Spotlight on China: Can New Leaders Fix its Oil Addiction?
By Lianna Brinded | November 8, 2012 7:03 PM EST
When reports surfaced China had overtaken the US in 2010 to become the world's largest oil consumer, the country's importance in dictating a large part of oil market fundamentals ramped up.
BP contested the general consensus of data firms and revealed that for the first time that year, China had overtaken the US as the rebound in the global economy drove consumption higher.
China's GDP growth has been admired for a number of years, even through the global economic crisis. However, after initially registering an average real GDP figure of 9.2 percent in 2011, according to the International Monetary Fund (IMF), it dropped to 7.8 percent in the first-half of 2012.
Subsequently, market participants said that as economic growth continues to slow in 2012 due to the global economic crisis unfolding further, industrial production and exports will decrease and governmental attempts to curb economic inflation and excessive investment in some markets may hurt its demand for oil.
Over the last 20 years, in oil and other energy and commodities markets, China has shifted from largest exporter to largest importer.
According to the International Energy Agency (IEA), China is now the world's second-largest oil consumer behind the US. The country had been a net oil exporter until the early 1990s but had become the world's second-largest net importer of oil by 2009.
China's oil consumption growth accounted for half of the world's oil consumption growth in 2011.
Tides changing for China's oil influence?
As the most-populated country on the planet, China's energy demands will always remain significantly high, but with the frictions in the wider global economy and the country's slowing GDP growth, market participants say that demand could slow as well.
Economists remark that, in tandem with GDP growth slowing, demand from China has waned.
However, one of the important components of the data to note is that while the government is looking to curb inflation and deliberately slow growth, in order to focus on investment spending, the country is ploughing cash into building subways and other public works, which in turn will need the necessary energy to manufacture infrastructure.
Last month, HSBC revealed a preliminary version of its monthly China purchasing managers' index, which rose to a three-month high of 49.1.
The number is still a strong improvement from September's 47.9, even though it is below the 50-point level that indicates a contraction in manufacturing.
A Danske Bank analyst note said the improving index "suggests that the Chinese economy is bottoming out and is poised to recover moderately in the coming months as long as global demand does not weaken further".
Meanwhile, Mingchun Sun, chief economist, Asia, ex-Japan, and Chi Sun, economist, Asia, ex-Japan, at Daiwa say: "China's GDP data for the third quarter confirmed our long-held view that its economy hit its trough at the start of the year and has subsequently been moving further away from a hard landing rather than getting closer to it.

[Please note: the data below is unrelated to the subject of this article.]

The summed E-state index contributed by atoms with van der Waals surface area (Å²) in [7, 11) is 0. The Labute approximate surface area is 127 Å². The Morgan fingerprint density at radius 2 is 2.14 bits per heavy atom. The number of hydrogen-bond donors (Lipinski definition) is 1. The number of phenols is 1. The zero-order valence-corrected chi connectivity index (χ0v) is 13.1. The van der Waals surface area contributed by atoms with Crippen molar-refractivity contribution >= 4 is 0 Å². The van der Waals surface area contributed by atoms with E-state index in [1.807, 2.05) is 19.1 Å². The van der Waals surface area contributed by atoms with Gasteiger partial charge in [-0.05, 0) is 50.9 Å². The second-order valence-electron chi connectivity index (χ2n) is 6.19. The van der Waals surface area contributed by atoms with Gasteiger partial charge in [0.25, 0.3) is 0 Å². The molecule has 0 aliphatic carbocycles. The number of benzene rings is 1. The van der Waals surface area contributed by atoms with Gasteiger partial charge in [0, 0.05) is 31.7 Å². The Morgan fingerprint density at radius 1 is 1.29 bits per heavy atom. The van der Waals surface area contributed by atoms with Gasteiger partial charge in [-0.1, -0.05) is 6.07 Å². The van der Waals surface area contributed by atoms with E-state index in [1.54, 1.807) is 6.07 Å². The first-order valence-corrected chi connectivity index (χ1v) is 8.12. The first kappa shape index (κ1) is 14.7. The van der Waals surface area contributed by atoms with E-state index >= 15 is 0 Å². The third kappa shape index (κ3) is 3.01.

"We expect GDP growth to rise further in Q412 to 2.3 percent quarter-on-quarter, which would translate into 8.2 percent year-on-year. So we should see continued improvements in monthly economic indicators such as the PMIs, fixed asset investment, industrial production, and retail sales," they add.
"We expect a generally positive policy environment before and during the 18th Party Congress. Flow about potential structural reforms after the leadership change should boost investor confidence in the long-run outlook."
Dependence on imports will not end
With positive sentiment dominating China's GDP growth outlook, the oil supply and demand fundamentals also remain robust.
At the end of October, China's State Council Information Office released a White Paper on China's energy policy highlighting how China's dependence on foreign energy has been increasing in recent years.
The EIA also highlighted China dependence on imports [Fig. 2]
Data shows that China's oil consumption has also risen in tandem, from 32 percent in 2000 to 57 percent this year, despite easing slightly last year.
China needs oil and the EIA estimated that China's oil consumption will continue to grow during 2012 and 2013 at a moderate pace. It notes that even if anticipated, oil growth reaches just 0.8 million barrels per day between 2011 and 2013, this would represent 64 percent of projected world oil demand growth.
The EIA says that China's largest oilfields are mature and production has peaked, meaning dependence on imports will continue to be a major part of China's long-term oil demands.
China holds 20.4 billion barrels of proven oil reserves as of January 2012, which is up over 4 billion barrels from three years ago and the highest in the Asia-Pacific region, according to Oil & Gas Journal (OGJ). China has been largely focused on developing previously untapped reserves but it would take years of development and production to bring barrels to market.
Over the longer term, EIA predicts a flatter incline for China's production, reaching 4.7 million barrels per day by 2035.
For more on the oil markets, check out the IBTimes UK special oil market price report in December.
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